Exercise induced alterations in NK-cell cytotoxicity - methodological issues and future perspectives

Exerc Immunol Rev. 2017;23:66-81.


With their ability to recognize and eliminate virus-infected and neoplastic cells, natural killer cells (NK-cells) represent an important part of the innate immune system. NK-cells have attracted the attention of exercise scientists for more than thirty years ago. To date, it is widely accepted that NK-cell counts in the peripheral blood are strongly influenced by acute exercise. Additionally, many studies reported effects of both, acute and chronic exercise on NK-cell cytotoxicity. However, these findings are contradictory. The inconsistence in findings may be argued with different exercise paradigms (type, duration, intensity). Moreover, strongly varying methods were used to detect NK-cell cytotoxicity. This review gives an overview of studies, investigating the impact of acute and chronic exercise on NK-cell cytotoxicity in young and old healthy adults, as well as on specific populations, such as cancer patients. Furthermore, different methodological approaches to assess NK-cell cytotoxicity are critically discussed to state on inconsistent study results and to give perspectives for further research in this field.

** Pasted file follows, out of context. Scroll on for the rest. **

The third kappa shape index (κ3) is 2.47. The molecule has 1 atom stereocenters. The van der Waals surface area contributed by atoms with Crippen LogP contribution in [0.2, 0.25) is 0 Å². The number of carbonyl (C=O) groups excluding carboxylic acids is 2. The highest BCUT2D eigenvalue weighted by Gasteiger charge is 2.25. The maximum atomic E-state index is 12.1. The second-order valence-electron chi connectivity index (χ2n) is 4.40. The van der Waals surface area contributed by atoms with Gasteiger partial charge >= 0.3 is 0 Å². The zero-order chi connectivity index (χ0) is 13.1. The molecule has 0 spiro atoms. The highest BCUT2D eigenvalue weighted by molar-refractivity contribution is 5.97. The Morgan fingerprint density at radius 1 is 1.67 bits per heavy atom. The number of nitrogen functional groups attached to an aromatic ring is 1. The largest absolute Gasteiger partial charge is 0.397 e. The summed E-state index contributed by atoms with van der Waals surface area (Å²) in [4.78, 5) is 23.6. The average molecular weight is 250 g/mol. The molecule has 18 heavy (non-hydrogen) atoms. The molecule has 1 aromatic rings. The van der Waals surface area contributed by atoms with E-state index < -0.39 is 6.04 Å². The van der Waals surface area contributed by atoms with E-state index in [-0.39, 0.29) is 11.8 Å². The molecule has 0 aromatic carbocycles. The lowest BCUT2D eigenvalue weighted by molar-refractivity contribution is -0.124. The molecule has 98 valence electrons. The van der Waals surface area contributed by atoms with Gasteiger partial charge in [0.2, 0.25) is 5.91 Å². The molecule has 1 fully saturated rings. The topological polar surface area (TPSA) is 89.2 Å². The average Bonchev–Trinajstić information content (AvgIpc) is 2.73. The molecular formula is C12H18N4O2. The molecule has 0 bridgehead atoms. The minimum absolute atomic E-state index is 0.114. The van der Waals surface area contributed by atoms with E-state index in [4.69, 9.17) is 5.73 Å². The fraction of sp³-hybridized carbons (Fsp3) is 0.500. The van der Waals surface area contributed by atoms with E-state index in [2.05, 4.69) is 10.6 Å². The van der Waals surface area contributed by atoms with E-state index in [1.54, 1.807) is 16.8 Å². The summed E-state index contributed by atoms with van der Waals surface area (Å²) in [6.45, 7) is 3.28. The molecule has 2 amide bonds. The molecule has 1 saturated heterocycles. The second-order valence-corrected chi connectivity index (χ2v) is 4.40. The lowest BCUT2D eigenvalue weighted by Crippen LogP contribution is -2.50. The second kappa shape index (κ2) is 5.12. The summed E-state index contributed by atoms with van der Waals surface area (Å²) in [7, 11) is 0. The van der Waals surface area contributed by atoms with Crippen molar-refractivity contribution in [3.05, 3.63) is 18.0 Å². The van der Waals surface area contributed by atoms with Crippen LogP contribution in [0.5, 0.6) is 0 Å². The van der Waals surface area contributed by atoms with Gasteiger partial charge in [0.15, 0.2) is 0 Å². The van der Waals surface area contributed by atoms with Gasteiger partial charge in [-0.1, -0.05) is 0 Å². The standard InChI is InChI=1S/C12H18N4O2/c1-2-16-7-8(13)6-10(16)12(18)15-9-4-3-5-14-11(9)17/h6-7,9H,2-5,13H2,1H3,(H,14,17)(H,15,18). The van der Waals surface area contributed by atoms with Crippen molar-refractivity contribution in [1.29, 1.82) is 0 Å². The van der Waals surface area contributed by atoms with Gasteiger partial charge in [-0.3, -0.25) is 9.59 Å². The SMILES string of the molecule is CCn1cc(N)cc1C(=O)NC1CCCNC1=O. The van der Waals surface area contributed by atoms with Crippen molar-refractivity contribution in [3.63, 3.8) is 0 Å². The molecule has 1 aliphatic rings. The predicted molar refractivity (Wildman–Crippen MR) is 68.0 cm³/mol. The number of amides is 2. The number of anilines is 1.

Keywords: NK-cell; NK-cell cytotoxicity; NKCA; exercise; physical activity.

Publication types

  • Review

MeSH terms

  • Controlled Clinical Trials as Topic
  • Cytotoxicity, Immunologic*
  • Exercise*
  • Humans
  • Killer Cells, Natural / immunology*
  • Non-Randomized Controlled Trials as Topic
  • Randomized Controlled Trials as Topic